Wednesday, July 8, 2009

Education Consulting Firm To Become Leading Expert in Charter Schools and For-Profit Education Industry

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Translating the World's Information with Google Translator

Translating the World's Information with Google Translator
This is an informative article from the Google Blog about using the Google Translator Toolkit. Of course translation services are vital components to facilitate the world-wide sharing of educational resources. ____JH
At Google, we consider translation a key part of making information universally accessible to everyone around the world. While we think Google Translate, our automatic translation system, is pretty neat, sometimes machine translation could use a human touch. Yesterday, we launched Google Translator Toolkit, a powerful but easy-to-use editor that enables translators to bring that human touch to machine translation.

For example, if an Arabic-speaking reader wants to translate a Wikipedia™ article into Arabic, she loads the article into Translator Toolkit, corrects the automatic translation, and clicks publish. By using Translator Toolkit's bag of tools — translation search, bilingual dictionaries, and ratings, she translates and publishes the article faster and better into Arabic. The Translator Toolkit is integrated with Wikipedia, making it easy to publish translated articles. Best of all, our automatic translation system "learns" from her corrections, creating a virtuous cycle that can help translate content into 47 languages, or over 98% of the world's Internet population.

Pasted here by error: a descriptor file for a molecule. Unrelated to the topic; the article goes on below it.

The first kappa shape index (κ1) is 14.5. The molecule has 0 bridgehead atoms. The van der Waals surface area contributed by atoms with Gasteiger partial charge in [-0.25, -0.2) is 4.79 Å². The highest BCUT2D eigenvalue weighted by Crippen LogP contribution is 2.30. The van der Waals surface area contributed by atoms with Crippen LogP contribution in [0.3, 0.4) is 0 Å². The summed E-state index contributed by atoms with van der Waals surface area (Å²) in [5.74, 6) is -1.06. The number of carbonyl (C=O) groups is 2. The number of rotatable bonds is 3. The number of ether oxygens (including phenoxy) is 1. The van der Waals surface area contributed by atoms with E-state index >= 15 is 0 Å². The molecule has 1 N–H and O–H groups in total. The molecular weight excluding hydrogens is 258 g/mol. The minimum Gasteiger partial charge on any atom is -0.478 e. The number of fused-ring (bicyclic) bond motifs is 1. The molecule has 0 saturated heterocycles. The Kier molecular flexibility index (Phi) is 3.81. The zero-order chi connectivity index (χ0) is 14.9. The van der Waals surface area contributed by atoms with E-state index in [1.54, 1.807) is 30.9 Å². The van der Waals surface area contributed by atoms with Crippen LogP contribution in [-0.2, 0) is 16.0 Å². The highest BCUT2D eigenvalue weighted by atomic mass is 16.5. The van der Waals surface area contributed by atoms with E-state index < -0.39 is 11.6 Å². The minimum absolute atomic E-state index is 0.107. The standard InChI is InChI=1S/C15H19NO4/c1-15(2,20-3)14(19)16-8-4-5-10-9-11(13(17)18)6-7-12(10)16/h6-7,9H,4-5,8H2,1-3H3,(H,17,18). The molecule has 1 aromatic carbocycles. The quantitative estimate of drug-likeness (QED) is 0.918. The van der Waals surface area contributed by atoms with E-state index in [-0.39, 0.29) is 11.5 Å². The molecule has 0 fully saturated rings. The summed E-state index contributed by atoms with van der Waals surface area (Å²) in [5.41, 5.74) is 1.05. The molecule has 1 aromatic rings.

Besides Wikipedia, we've also integrated with Knol, and we support common document types including Word and HTML. For translation professionals, we provide advanced features such as terminology and translation memory management.

For more information, check out our introductory video below. And if you're a professional translator or just a linguaphile, try Google Translator Toolkit for easier and faster translations. Be sure and let us know what you think.

  [The Official Google Blog]

Audit finds states using stimulus to stay afloat

The Obama administration hoped spending $787 billion in stimulus would jump-start the economy, build new schools and usher in an era of education reform. So far, government auditors say, many states are setting aside such grand plans and simply trying to stay afloat. Read the rest ...

Surprising insights from the social sciences

Surprising insights from the social sciences
Money can’t buy you love, but it can buy you life. Using extensive survey and government data on thousands of people, an economist found that people who have earned more are much less likely to die. In fact, poor middle-age men have mortality rates many times that of their affluent peers. Worse, this disparity has increased over time, for both ...